If your little one is facing sleep struggles, you may be looking for a sleep training method to address them. If you want to know more about gentle sleep training, you’ve come to the right place.
You’ve probably heard of the cry-it-out method. After a soothing bedtime routine, you place your baby or child in their sleep space and leave. If they protest, cry, stand, sit- you name it, you leave them in there on their own and don’t return until morning. Although this method works for many families, there are also many parents who are more sensitive to crying and don’t feel comfortable leaving their child to cry unattended.
If you’ve spent any amount of time researching different sleep methods, you’ve probably seen that there are A LOT of them. It can be overwhelming, especially for exhausted parents, to try to go through endless approaches to baby sleep. The good news is, there’s really only three approaches to sleep training that each different method will fall under.
It can be helpful to have an understanding of each type of method before going into greater detail for any one of them. Extinction, or cry-it-out, is leaving your child at bedtime and not returning until morning. The parent does not respond to anything the child does. There are no variations of this method.
Most of the sleep training methods out there are variations of gradual extinction, or timed checks. The main variables in this method are how often the parent visits the child after bedtime, what the parent does when they are with the child, and how long they stay.
Parental fading is staying with the child after bedtime until they fall asleep and returning to do so with every night waking. It sounds like a lot, and it is! This method is best for parents who are looking for gentle sleep training and don’t feel comfortable leaving their child alone to cry it out. While the child fall asleep, the parent may respond in a variety of ways. The parent’s goal is to support the child as they learn how to fall asleep on their own.
As a highly tear sensitive parent myself, any method that fell under extinction or gradual extinction didn’t sit well with me. Finally, I came across the Sleep Lady Shuffle – which is a variation of parental fading – and even though I knew it would be a highly involved process, I felt good about committing to it. My husband and I worked with a sleep consultant to ensure the process would be as gentle as possible for our little girl and embarked on the two week program. Read more about the Sleep Lady Shuffle here.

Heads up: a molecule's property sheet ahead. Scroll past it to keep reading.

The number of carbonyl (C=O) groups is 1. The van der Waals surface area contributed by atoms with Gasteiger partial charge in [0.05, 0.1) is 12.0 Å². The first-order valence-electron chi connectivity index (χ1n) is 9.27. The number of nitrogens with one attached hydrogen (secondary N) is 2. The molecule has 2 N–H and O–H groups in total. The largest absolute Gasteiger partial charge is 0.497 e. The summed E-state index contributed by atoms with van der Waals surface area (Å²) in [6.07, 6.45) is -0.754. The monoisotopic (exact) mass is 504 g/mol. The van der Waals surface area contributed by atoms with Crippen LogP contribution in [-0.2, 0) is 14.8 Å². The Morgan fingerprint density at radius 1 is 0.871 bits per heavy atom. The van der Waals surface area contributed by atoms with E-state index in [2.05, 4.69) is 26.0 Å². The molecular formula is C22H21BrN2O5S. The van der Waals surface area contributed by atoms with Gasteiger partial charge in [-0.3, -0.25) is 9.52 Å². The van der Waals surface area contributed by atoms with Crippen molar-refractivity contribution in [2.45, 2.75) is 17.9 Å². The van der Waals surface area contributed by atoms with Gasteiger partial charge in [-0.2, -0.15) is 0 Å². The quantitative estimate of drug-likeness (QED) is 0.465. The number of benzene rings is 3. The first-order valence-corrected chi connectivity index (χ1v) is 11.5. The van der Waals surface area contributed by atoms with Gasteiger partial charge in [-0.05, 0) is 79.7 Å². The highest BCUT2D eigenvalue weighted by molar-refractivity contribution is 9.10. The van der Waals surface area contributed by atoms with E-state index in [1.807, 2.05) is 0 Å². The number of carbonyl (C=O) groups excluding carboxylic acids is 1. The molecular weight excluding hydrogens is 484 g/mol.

The first night was still rough. My twelve month daughter had slept in my bed in my arms every night of her life, and didn’t even know how to lie down in her crib by herself. But my husband spend hours sitting in the rocking chair we had pushed up right beside her crib, stroking her through the bars, patting her back, talking to her and shushing her.
A few nights later, she slept through the entire night without waking even once for the first time in her life. After two weeks, we would do her bedtime routine, lay her in her crib, and leave. She would fuss for about ten seconds, roll over, and talk herself to sleep within ten minutes.
It was worth it to me to use parental fading because although my daughter still had to face the inevitable struggle involved in learning a new skill, we were at her side every step of the way. Over the course of the two week sleep training program, we gradually moved farther and farther away from the crib as her sleep skills increased. By the time we were out of the room, she knew how to sleep independently and didn’t need us to comfort her anymore.
If you are looking for a gentle sleep training method, parental fading might be right for you. If you feel that no amount of fussing is acceptable, it might be best to look instead into contacting a sleep consultant to see if there are any simple changes you can make to the sleep routine, schedule, or environment that may improve your child’s sleep. Sometimes sleep issues resolve on their own too, given enough time. However you feel about sleep training, and whatever sleep issue your child is facing, remember that you don’t have to face it alone! If you have any questions or would even like to schedule a free brief chat, please don’t hesitate to reach out.